Grand Prairie

One Year Later, Venomous Cobra Missing in Grand Prairie Still Has Not Been Found

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One year after Grand Prairie officials warned residents about a missing venomous cobra, the snake still has yet to be found.

The cobra’s owner, 23-year-old Lawrence Matl, was arrested six months ago in connection to the snake's disappearance, according to the Grand Prairie Police Department.

Matl, 23, was arrested on a warrant for violating Parks and Wildlife Code 43.853, which says that “a person may not intentionally, knowingly, recklessly, or with criminal negligence release or allow the release from captivity” of a venomous nonindigenous snake.

Matl reported the West African Banded Cobra missing from his home in the 1800 block of Cherry Street on Aug. 3, 2021, telling Animal Services officers that he noticed the snake was missing from its enclosure.

Matl and a snake apprehension professional searched for the cobra inside and outside of the residence, but the snake was never found.

There have been no sightings of the snake since.

Several months after the cobra was first reported missing, NBC 5 revisited the snake's disappearance after several viewers asked for updates.

"Did they ever find that missing cobra snake? I saw the report where it was missing but nothing after that," asked Lance.

"Concerned that no one is actively looking for this deadly Cobra Snake," said Jo. "Isn't ANYONE CONCERNED?"

NBC 5 asked Grand Prairie officials for an update on the snake's whereabouts in December 2021.

"There is no update - still missing," said Grand Prairie Public Information Officer Mark Beseda. "If there ever is an update, I will notify the media with a press release."

Authorities tell residents if they see any type of reptile similar to the cobra that disappeared to not approach it and immediately call 911.

Area hospitals are also prepared with safety protocols on how to treat this type of snakebite in the event of someone comes into contact with the cobra.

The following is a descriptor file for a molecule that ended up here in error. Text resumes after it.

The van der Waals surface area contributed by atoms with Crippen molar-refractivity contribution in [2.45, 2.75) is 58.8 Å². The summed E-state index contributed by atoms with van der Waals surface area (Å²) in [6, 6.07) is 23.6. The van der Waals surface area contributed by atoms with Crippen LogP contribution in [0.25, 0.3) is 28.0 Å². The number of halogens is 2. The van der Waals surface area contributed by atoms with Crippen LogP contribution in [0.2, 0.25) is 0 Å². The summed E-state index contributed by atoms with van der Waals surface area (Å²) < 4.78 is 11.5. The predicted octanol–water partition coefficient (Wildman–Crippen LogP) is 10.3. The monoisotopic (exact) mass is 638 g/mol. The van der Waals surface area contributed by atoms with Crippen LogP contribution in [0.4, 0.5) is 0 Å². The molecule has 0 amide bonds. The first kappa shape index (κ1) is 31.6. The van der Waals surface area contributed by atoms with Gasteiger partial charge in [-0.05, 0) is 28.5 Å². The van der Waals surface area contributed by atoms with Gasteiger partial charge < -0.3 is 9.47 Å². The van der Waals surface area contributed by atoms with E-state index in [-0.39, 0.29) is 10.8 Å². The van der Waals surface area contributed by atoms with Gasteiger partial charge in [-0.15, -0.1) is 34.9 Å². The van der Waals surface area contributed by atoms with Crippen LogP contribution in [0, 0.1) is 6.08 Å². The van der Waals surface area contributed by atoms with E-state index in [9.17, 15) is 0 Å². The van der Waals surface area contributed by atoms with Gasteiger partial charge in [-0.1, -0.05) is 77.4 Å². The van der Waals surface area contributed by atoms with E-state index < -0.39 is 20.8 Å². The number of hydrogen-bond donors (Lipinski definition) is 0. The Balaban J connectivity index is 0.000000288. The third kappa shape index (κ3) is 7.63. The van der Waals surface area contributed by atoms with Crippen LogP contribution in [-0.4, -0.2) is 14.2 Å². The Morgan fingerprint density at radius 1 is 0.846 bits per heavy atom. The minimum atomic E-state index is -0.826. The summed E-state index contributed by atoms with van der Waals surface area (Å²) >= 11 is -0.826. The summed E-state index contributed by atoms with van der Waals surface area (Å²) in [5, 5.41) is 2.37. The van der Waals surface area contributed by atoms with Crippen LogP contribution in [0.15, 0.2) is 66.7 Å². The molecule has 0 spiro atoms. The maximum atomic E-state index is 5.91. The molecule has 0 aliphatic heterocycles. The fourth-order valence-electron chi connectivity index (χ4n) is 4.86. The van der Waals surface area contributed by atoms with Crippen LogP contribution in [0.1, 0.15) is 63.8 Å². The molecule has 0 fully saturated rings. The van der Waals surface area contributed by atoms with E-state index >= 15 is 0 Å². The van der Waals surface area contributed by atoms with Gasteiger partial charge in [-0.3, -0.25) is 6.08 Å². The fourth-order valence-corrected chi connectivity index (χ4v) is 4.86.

“This could be deadly for an adult. It’s an extremely dangerous snake if you’re bitten,” said Randall Kennedy of Dallas Fort Worth Wildlife Control.

Kennedy also said the species of cobra tends to be very aggressive only when approached or provoked.

“First they’ll kind of stand up and show you their hood and try to warn you to get back,” said Kennedy. “Unfortunately, if you were bit by it, it’s very devastating. Lots of tissue damage immediately. You can go into a coma. It can attack the nervous system.”

Grand Prairie Police said Matl did have a valid state-issued license to own the venomous cobra.

“The Texas Parks and Wildlife Department did issue him a permit for this type of snake. He did have that permit granted by the state,” Officer Beseda said at the time of the snake's disappearance. “We’re looking into that permit. What does it take to get that permit, why is the permit granted in a residential area?”

However, Matl admits that he made a mistake.

“There were simple protocols that could have, five screws could’ve stopped this. It just gives a bad look for the community and I’m sorry too to the reptile community and my local community,” Matl told NBC 5.

Matl said he believes the snake likely slithered into his walls or attic and died in the heat.

He is currently being held at the Grand Prairie Detention Center with a bond of $10,000.00.

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